I’ve mentioned “internationalization” in some of my posts about the IETF and Internet standards, and I thought I’d write a post about what it means and what the issues are. Let’s see how long it gets, and whether I should split it into two. First, some setup, somewhat oversimplified.
Computers, of course, don’t know anything about letters or words, in the sense that we do — the shapes of the characters. They just know bits, binary digits, ones and zeros. And so we have to represent written characters as sequences of bits somehow, for the computer. The way we chose to do this initially, since it was all done in the U.S., was with a scheme called ASCII (American Standard Code for Information Interchange).
ASCII was developed in times when every bit was precious, so the original ASCII was a seven-bit code, allowing it to represent 128 characters. The first 32 are “control characters”, codes that caused the old teletype machines to do things like move to a new line and ring the bell. The rest include 26 upper-case letters, 26 lower-case letters, ten numbers, and assorted punctuation marks.
In order to add the sorts of accented characters that appear in many European languages, extended codes were developed, using eight bits instead of seven. Standard US-ASCII is now eight bits, and the International Organization for Standardization (ISO) devised a number of encodings that variously include accented characters, Greek characters, Cyrillic characters, and characters for Asian languages.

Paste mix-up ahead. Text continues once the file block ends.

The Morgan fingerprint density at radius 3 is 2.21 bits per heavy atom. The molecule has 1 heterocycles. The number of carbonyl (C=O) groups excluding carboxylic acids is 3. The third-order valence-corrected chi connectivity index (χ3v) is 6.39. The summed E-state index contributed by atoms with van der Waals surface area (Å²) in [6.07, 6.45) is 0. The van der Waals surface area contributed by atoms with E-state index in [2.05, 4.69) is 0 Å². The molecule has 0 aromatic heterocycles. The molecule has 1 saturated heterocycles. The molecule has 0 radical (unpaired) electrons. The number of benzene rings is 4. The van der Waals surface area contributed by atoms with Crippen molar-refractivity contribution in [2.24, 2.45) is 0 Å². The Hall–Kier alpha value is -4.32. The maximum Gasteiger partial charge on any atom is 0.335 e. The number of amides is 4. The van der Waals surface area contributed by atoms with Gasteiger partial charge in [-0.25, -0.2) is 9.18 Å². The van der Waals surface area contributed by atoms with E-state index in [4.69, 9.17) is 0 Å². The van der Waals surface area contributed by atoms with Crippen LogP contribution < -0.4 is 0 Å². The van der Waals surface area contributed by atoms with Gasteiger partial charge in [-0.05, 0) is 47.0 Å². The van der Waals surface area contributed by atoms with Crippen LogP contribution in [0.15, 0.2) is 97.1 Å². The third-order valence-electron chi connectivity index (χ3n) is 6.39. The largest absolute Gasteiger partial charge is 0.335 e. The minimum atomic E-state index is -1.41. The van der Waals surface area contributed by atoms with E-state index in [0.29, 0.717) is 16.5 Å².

For Chinese and other east-Asian scripts, eight bits (256 characters) are not sufficient. Double-byte character sets were devised for those, allowing for more than 65,000 characters. That morphed into more general multi-byte character sets, and eventually into Unicode, an extensible and open-ended mechanism for encoding characters, and the associated Unicode Transformation Formats (UTF). Unicode is maintained and coordinated by the Unicode Consortium.
Individual computer programs can choose what character encodings they need to in order to represent the languages they want to support. But if they have to exchange information with other programs — the sort of thing that Internet standards are set up to do — they have to agree on the encoding(s) to use.
Unfortunately for modern computing needs, that agreement was always US-ASCII, in the old days. And much of what was done in the old days persists today, leaving us with the task of pushing, prodding, and tweaking, gradually replacing the old encodings with newer ones that allow us to represent the many languages of modern computer users.
There are some places where we can go on using US-ASCII and not worry about it — some computer-to-computer protocols are written in human-readable form for convenience in development and debugging, and it’s OK to leave those as they are. But there are many places where it’s important to be able to use accented letters, along with other scripts such as Greek, Cyrillic, Hebrew, Arabic, Hindi, and Chinese, and for those we have to make changes to the standards.
We call that change process “internationalization” — enabling the protocols and data formats to carry international information, not just information in English. We abbreviate it “i18n”, because there are 18 letters between the “i” and the “n”, and because we like to abbreviate things.
In another post, I’ll talk about what we need to change and why, and why it’s hard to do.